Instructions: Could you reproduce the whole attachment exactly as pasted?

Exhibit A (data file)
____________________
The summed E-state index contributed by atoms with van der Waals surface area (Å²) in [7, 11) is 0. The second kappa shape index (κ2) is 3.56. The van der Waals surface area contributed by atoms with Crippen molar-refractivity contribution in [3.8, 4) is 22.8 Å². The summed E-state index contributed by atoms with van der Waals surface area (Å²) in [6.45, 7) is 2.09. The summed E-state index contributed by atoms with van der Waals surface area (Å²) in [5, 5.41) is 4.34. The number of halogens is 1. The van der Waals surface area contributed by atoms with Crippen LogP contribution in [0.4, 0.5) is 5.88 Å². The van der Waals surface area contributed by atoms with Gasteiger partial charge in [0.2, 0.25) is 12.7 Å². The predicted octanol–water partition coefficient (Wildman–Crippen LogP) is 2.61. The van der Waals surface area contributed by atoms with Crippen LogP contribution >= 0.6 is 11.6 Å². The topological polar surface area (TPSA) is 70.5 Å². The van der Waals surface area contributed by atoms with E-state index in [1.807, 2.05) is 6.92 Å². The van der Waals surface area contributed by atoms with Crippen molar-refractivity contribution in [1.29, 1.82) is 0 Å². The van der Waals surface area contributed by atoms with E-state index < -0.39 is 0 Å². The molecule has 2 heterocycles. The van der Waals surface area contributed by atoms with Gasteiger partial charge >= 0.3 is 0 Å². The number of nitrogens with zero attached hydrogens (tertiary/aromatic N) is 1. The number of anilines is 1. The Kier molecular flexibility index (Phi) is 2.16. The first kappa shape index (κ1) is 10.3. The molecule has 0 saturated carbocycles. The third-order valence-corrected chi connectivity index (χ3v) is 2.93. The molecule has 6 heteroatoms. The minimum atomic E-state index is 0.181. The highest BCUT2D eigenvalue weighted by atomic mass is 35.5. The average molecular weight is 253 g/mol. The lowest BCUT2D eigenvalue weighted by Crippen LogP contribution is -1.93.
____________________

The summed E-state index contributed by atoms with van der Waals surface area (Å²) in [7, 11) is 0. The second kappa shape index (κ2) is 3.56. The van der Waals surface area contributed by atoms with Crippen molar-refractivity contribution in [3.8, 4) is 22.8 Å². The summed E-state index contributed by atoms with van der Waals surface area (Å²) in [6.45, 7) is 2.09. The summed E-state index contributed by atoms with van der Waals surface area (Å²) in [5, 5.41) is 4.34. The number of halogens is 1. The van der Waals surface area contributed by atoms with Crippen LogP contribution in [0.4, 0.5) is 5.88 Å². The van der Waals surface area contributed by atoms with Gasteiger partial charge in [0.2, 0.25) is 12.7 Å². The predicted octanol–water partition coefficient (Wildman–Crippen LogP) is 2.61. The van der Waals surface area contributed by atoms with Crippen LogP contribution >= 0.6 is 11.6 Å². The topological polar surface area (TPSA) is 70.5 Å². The van der Waals surface area contributed by atoms with E-state index in [1.807, 2.05) is 6.92 Å². The van der Waals surface area contributed by atoms with Crippen molar-refractivity contribution in [1.29, 1.82) is 0 Å². The van der Waals surface area contributed by atoms with E-state index < -0.39 is 0 Å². The molecule has 2 heterocycles. The van der Waals surface area contributed by atoms with Gasteiger partial charge >= 0.3 is 0 Å². The number of nitrogens with zero attached hydrogens (tertiary/aromatic N) is 1. The number of anilines is 1. The Kier molecular flexibility index (Phi) is 2.16. The first kappa shape index (κ1) is 10.3. The molecule has 0 saturated carbocycles. The third-order valence-corrected chi connectivity index (χ3v) is 2.93. The molecule has 6 heteroatoms. The minimum atomic E-state index is 0.181. The highest BCUT2D eigenvalue weighted by atomic mass is 35.5. The average molecular weight is 253 g/mol. The lowest BCUT2D eigenvalue weighted by Crippen LogP contribution is -1.93.